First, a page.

Alison's Reviews > Let Us Now Praise Famous Men

Let Us Now Praise Famous Men by James Agee
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's review
Dec 12, 2010

it was amazing
Read from December 12, 2010 to April 16, 2011

The most powerful, complex, beautiful, genre-busting, and overwhelming book I've read since Moby-Dick. A real behemoth of a tome, crossed with some moral journalism, crossed with some wordplay reminiscent of, of all the darnedest, inscrutable, provocative things, Tender Buttons (but with some very contemporary thinking about animals and objects). I had a hard time the first time I picked this up, several years ago; this time around, I resolved to think about it as modernist poetry, and slowed the hell down in my reading, to try to absorb it sentence by sentence. A must-read for writers who are interested in the ethics and aesthetics of representation (this is not a book about tenant farmers, but a book about--insofar as it can be said to be "about" any one thing, or even several--how to choose to represent, or not to represent, people who are tenant farmers, and one's own guilty conscience about doing so). To close, here is a more-scrutable-than-usual excerpt about that process:
"It may, however, be added: words like all else are limited by certain laws. To call their achievement crippled in relation to what they have tried to convey may be all very well: but to call them crippled in their completely healthful obedience to their own nature is again a mistake: the same mistake as the accusation of a cow for her unhorsiness. And if you here say: 'But the cow words are trying to be a horse,' the answer is: 'That attempt is one of the strongest laws of language, just as it is no law at all so far as cows are concerned.' In obeying this law words are not, then, at all necessarily accusable, any more than in disobeying it. The cleansing and rectification of language, the breakdown of the identification of word and object, is very important, and very possibly more important things will come of it than have ever come of the lingual desire of the cow for the horse: but it is nevertheless another matter whenever words start functioning in the command of the ancient cow-horse law. Human beings may be more and more aware of being awake, but they are still incapable of not dreaming; and a fish forswears water for air at his own peril."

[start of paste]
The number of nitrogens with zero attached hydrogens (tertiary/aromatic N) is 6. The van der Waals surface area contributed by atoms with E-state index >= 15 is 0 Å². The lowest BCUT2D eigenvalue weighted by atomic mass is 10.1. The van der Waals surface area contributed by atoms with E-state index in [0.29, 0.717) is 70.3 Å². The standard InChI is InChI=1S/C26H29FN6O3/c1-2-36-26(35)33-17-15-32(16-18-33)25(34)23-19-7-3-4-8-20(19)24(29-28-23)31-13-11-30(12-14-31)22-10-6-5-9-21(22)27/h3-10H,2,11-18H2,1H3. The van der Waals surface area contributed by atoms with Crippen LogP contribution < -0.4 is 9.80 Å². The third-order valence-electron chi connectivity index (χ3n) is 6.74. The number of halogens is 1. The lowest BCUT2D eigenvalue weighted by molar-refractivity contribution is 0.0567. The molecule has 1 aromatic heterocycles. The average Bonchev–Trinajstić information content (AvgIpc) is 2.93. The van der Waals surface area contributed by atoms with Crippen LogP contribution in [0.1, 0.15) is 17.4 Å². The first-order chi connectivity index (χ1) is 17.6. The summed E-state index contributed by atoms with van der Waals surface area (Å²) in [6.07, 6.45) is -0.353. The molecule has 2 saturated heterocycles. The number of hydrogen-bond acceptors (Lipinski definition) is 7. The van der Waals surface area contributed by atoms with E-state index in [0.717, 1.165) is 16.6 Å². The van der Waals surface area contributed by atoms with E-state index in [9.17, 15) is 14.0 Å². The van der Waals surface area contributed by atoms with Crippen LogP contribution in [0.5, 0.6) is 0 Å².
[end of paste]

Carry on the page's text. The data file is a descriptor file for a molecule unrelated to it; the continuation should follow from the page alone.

Coda: academics may find this easier going than the lay reader will.

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Comments (showing 1-2 of 2) (2 new)

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message 1: by Grouchymax (new)

Grouchymax !!!

This is an incredible passage. I am aware of my dismissal of all your caveats; now I just want to read this book. Laymen, behold: we will read the best there is.

But first I must finish reading the so-called sci-fi series I've waded into. I'm in for a long swim. (Thanks, Octavia Butler. I cannot resist.)

Alison You won't have any trouble with it!
Also, there's a lot of wading you have to do, through stuff that might seem pretentious or patronizing or a lot of other things--Mansplaining--before you get to the meat of it, so don't be put off by that, either.

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